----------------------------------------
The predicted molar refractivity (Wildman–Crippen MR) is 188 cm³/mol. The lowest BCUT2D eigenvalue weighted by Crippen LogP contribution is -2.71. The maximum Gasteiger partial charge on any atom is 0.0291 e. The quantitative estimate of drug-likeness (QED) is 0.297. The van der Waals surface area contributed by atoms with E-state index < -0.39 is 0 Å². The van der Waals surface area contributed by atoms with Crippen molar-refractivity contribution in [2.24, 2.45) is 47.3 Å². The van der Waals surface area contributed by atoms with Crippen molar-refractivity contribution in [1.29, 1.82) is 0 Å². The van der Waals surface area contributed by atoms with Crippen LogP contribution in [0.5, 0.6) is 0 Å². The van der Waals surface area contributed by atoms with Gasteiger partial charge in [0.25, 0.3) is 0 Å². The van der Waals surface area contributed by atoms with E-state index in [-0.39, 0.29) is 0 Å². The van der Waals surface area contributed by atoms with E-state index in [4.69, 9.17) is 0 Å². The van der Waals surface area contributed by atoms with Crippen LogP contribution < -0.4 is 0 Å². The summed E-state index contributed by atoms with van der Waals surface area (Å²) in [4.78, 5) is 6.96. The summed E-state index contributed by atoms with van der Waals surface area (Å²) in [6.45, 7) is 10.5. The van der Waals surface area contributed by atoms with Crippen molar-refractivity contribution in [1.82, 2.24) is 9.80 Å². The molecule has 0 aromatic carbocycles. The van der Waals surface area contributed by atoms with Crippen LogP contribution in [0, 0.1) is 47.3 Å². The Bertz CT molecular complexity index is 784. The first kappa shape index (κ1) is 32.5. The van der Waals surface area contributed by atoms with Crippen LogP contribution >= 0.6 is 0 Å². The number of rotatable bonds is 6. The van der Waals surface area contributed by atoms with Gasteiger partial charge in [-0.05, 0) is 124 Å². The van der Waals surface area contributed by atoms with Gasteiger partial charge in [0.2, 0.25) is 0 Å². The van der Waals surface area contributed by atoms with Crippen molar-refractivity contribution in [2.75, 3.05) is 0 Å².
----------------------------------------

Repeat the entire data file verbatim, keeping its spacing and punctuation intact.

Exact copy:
The predicted molar refractivity (Wildman–Crippen MR) is 188 cm³/mol. The lowest BCUT2D eigenvalue weighted by Crippen LogP contribution is -2.71. The maximum Gasteiger partial charge on any atom is 0.0291 e. The quantitative estimate of drug-likeness (QED) is 0.297. The van der Waals surface area contributed by atoms with E-state index < -0.39 is 0 Å². The van der Waals surface area contributed by atoms with Crippen molar-refractivity contribution in [2.24, 2.45) is 47.3 Å². The van der Waals surface area contributed by atoms with Crippen molar-refractivity contribution in [1.29, 1.82) is 0 Å². The van der Waals surface area contributed by atoms with Crippen LogP contribution in [0.5, 0.6) is 0 Å². The van der Waals surface area contributed by atoms with Gasteiger partial charge in [0.25, 0.3) is 0 Å². The van der Waals surface area contributed by atoms with E-state index in [-0.39, 0.29) is 0 Å². The van der Waals surface area contributed by atoms with E-state index in [4.69, 9.17) is 0 Å². The van der Waals surface area contributed by atoms with Crippen LogP contribution < -0.4 is 0 Å². The summed E-state index contributed by atoms with van der Waals surface area (Å²) in [4.78, 5) is 6.96. The summed E-state index contributed by atoms with van der Waals surface area (Å²) in [6.45, 7) is 10.5. The van der Waals surface area contributed by atoms with Crippen molar-refractivity contribution in [1.82, 2.24) is 9.80 Å². The molecule has 0 aromatic carbocycles. The van der Waals surface area contributed by atoms with Crippen LogP contribution in [0, 0.1) is 47.3 Å². The Bertz CT molecular complexity index is 784. The first kappa shape index (κ1) is 32.5. The van der Waals surface area contributed by atoms with Crippen LogP contribution >= 0.6 is 0 Å². The number of rotatable bonds is 6. The van der Waals surface area contributed by atoms with Gasteiger partial charge in [-0.05, 0) is 124 Å². The van der Waals surface area contributed by atoms with Gasteiger partial charge in [0.2, 0.25) is 0 Å². The van der Waals surface area contributed by atoms with Crippen molar-refractivity contribution in [2.75, 3.05) is 0 Å².